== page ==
Loading, Please Wait...

CST: 15/11/2019 07:17:25   

New Report Updates Grantmaking Trends under First Nations’ Native Youth and Culture Fund

286 Days ago

Longmont, Colorado, Feb. 01, 2019 (GLOBE NEWSWIRE) -- First Nations Development Institute (First Nations) today released an updated report on grantmaking trends under its Native Youth and Culture Fund (NYCF) for the years 2015 through 2017. The NYCF provides financial support, technical assistance and training to tribes and Native American organizations dedicated to youth empowerment and culture and language awareness.

The NYCF is one of First Nations’ most popular grant opportunities.  From 2002 through 2017, First Nations awarded 378 grants through the NYCF, totaling $6.33 million.  In partnership with the Kalliopeia Foundation and other supporters, the NYCF has become one of the largest grantmaking programs to support community-based efforts that connect Native youth with programs that promote youth leadership and advance Native culture, language and spirituality.

The new report, Investing inNative Youth: Grantmaking Trends from the Native Youth and Culture Fund 2015-2017, shares NYCF grantmaking activities from 2015 through 2017, and compares these statistics with First Nations’ original report covering the years 2010 through 2014 in order to document continued trends and/or changes related to the status of funding for youth programs in Indian Country.  The updated report shows that First Nations was able to fund only 12.5 percent of the $10.38 million in requests it received under the NYCF during those three years.

Overall, the report highlights the extreme need for foundation investment in programs that support Native youth, especially programs that connect them to their cultures and build esteem, leadership skills and confidence.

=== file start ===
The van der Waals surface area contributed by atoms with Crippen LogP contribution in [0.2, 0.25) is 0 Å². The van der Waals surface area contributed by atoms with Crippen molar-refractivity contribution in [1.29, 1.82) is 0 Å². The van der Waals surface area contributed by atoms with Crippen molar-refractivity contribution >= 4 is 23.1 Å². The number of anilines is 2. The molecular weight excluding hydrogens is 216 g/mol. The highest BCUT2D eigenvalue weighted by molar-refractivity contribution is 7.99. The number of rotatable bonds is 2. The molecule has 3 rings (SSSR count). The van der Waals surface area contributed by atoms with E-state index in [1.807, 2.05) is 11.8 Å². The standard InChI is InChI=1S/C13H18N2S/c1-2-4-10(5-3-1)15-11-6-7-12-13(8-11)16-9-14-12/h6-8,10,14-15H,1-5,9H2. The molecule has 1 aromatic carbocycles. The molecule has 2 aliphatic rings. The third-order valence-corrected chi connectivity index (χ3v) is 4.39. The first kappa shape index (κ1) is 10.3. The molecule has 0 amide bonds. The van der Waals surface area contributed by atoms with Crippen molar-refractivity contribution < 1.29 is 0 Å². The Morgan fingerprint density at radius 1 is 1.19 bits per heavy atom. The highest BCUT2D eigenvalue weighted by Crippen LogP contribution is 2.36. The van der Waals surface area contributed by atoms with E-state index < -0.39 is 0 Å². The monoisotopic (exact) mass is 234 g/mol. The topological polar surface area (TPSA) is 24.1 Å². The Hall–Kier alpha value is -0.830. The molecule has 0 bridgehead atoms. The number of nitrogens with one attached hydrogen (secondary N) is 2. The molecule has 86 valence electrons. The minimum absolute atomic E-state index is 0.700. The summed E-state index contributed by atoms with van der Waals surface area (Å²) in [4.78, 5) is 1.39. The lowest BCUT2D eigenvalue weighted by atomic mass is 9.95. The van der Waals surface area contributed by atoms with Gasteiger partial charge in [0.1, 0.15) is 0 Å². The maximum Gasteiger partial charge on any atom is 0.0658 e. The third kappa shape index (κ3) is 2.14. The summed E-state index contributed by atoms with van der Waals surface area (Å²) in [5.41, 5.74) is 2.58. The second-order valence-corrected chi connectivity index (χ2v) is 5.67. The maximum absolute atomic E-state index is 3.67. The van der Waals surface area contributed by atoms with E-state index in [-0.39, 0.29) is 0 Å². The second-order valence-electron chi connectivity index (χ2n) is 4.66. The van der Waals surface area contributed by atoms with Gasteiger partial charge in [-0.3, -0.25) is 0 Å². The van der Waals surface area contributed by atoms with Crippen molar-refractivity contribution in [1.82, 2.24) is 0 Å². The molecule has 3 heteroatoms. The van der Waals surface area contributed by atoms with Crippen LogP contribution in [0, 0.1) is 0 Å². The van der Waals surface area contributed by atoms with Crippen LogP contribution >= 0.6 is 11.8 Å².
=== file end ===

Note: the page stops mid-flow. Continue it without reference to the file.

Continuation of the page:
In addition to shedding light on these financial trends, the new report highlights several innovative grant programs, including the Pyramid Lake Paiute Tribe’s language immersion camp, the California Indian Museum & Cultural Center tribal ambassadors’ business program, and more.  These exciting programs emphasize the critical role that Native-led nonprofits play in administering youth-based programs and activities that have the potential to inspire young tribal leaders and transform their communities.

Nationwide, youth in this country are being called to action to serve as leaders in their communities and to speak up for the causes that matter to them the most. Native youth are doing the same in their communities. With increased investment, Native communities will be able to grow the future generation of Native leaders that have a strong sense of place and tradition.

The full report can be downloaded for free from the First Nations website at this link.

About First Nations Development Institute

For 38 years, using a three-pronged strategy of educating grassroots practitioners, advocating for systemic change, and capitalizing Indian communities, First Nations has been working to restore Native American control and culturally-compatible stewardship of the assets they own – be they land, human potential, cultural heritage or natural resources – and to establish new assets for ensuring the long-term vitality of Native American communities. First Nations serves Native American communities throughout the United States. For more information about First Nations, visit www.firstnations.org.

PROGRAM CONTACT: Abi Whiteing, First Nations Program Officer, at awhiteing@firstnations.org or (303) 774-7836 x205
MEDIA CONTACT: Randy Blauvelt, First Nations Senior Communications Officer, at rblauvelt@firstnations.org or (303) 774-7836 x213

Is your business listed correctly on America’s largest city directory network of 1,000 portals?